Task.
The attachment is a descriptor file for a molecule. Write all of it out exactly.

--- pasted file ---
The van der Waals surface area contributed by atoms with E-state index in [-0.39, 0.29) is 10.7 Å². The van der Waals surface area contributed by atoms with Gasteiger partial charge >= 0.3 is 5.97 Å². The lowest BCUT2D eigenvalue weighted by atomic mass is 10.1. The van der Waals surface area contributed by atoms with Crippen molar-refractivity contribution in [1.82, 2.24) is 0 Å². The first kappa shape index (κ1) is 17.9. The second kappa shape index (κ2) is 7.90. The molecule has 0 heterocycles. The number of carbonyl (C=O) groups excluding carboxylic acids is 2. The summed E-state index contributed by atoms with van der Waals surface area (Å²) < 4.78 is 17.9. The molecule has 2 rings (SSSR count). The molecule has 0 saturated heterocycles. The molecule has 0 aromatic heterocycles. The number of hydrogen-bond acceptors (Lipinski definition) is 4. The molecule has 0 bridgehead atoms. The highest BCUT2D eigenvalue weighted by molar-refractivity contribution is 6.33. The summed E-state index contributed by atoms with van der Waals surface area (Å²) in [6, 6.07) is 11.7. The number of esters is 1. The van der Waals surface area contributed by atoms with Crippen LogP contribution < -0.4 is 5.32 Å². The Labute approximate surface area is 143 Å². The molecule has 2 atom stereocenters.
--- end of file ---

The van der Waals surface area contributed by atoms with E-state index in [-0.39, 0.29) is 10.7 Å². The van der Waals surface area contributed by atoms with Gasteiger partial charge >= 0.3 is 5.97 Å². The lowest BCUT2D eigenvalue weighted by atomic mass is 10.1. The van der Waals surface area contributed by atoms with Crippen molar-refractivity contribution in [1.82, 2.24) is 0 Å². The first kappa shape index (κ1) is 17.9. The second kappa shape index (κ2) is 7.90. The molecule has 0 heterocycles. The number of carbonyl (C=O) groups excluding carboxylic acids is 2. The summed E-state index contributed by atoms with van der Waals surface area (Å²) < 4.78 is 17.9. The molecule has 2 rings (SSSR count). The molecule has 0 saturated heterocycles. The molecule has 0 aromatic heterocycles. The number of hydrogen-bond acceptors (Lipinski definition) is 4. The molecule has 0 bridgehead atoms. The highest BCUT2D eigenvalue weighted by molar-refractivity contribution is 6.33. The summed E-state index contributed by atoms with van der Waals surface area (Å²) in [6, 6.07) is 11.7. The number of esters is 1. The van der Waals surface area contributed by atoms with Crippen LogP contribution < -0.4 is 5.32 Å². The Labute approximate surface area is 143 Å². The molecule has 2 atom stereocenters.